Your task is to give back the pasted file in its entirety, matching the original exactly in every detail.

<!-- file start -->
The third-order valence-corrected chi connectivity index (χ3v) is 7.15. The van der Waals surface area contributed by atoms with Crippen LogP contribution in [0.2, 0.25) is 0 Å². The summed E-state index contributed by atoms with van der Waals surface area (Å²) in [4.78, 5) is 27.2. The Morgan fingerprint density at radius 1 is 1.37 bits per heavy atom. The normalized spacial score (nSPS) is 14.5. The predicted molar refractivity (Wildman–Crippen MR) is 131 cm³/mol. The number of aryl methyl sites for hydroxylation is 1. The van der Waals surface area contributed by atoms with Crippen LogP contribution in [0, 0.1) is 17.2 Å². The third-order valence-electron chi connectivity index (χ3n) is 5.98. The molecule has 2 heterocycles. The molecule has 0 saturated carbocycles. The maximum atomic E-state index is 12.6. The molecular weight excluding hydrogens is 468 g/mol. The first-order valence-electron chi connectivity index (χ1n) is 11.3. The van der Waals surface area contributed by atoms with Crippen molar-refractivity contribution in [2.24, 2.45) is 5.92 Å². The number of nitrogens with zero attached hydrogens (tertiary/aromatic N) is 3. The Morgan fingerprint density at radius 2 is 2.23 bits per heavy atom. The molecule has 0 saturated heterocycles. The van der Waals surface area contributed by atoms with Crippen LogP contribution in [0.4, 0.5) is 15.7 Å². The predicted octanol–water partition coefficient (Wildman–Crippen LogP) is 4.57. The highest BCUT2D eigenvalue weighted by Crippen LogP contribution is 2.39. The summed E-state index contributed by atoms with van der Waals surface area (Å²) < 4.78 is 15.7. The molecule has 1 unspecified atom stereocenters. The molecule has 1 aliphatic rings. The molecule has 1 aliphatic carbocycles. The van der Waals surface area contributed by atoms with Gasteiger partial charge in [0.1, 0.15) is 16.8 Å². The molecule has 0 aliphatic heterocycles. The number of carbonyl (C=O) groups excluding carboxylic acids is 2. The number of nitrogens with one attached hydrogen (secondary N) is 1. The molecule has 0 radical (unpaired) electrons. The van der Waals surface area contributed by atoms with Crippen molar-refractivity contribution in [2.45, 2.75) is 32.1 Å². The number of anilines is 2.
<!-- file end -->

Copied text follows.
The third-order valence-corrected chi connectivity index (χ3v) is 7.15. The van der Waals surface area contributed by atoms with Crippen LogP contribution in [0.2, 0.25) is 0 Å². The summed E-state index contributed by atoms with van der Waals surface area (Å²) in [4.78, 5) is 27.2. The Morgan fingerprint density at radius 1 is 1.37 bits per heavy atom. The normalized spacial score (nSPS) is 14.5. The predicted molar refractivity (Wildman–Crippen MR) is 131 cm³/mol. The number of aryl methyl sites for hydroxylation is 1. The van der Waals surface area contributed by atoms with Crippen LogP contribution in [0, 0.1) is 17.2 Å². The third-order valence-electron chi connectivity index (χ3n) is 5.98. The molecule has 2 heterocycles. The molecule has 0 saturated carbocycles. The maximum atomic E-state index is 12.6. The molecular weight excluding hydrogens is 468 g/mol. The first-order valence-electron chi connectivity index (χ1n) is 11.3. The van der Waals surface area contributed by atoms with Crippen molar-refractivity contribution in [2.24, 2.45) is 5.92 Å². The number of nitrogens with zero attached hydrogens (tertiary/aromatic N) is 3. The Morgan fingerprint density at radius 2 is 2.23 bits per heavy atom. The molecule has 0 saturated heterocycles. The van der Waals surface area contributed by atoms with Crippen LogP contribution in [0.4, 0.5) is 15.7 Å². The predicted octanol–water partition coefficient (Wildman–Crippen LogP) is 4.57. The highest BCUT2D eigenvalue weighted by Crippen LogP contribution is 2.39. The summed E-state index contributed by atoms with van der Waals surface area (Å²) < 4.78 is 15.7. The molecule has 1 unspecified atom stereocenters. The molecule has 1 aliphatic rings. The molecule has 1 aliphatic carbocycles. The van der Waals surface area contributed by atoms with Gasteiger partial charge in [0.1, 0.15) is 16.8 Å². The molecule has 0 aliphatic heterocycles. The number of carbonyl (C=O) groups excluding carboxylic acids is 2. The number of nitrogens with one attached hydrogen (secondary N) is 1. The molecule has 0 radical (unpaired) electrons. The van der Waals surface area contributed by atoms with Crippen molar-refractivity contribution in [2.45, 2.75) is 32.1 Å². The number of anilines is 2.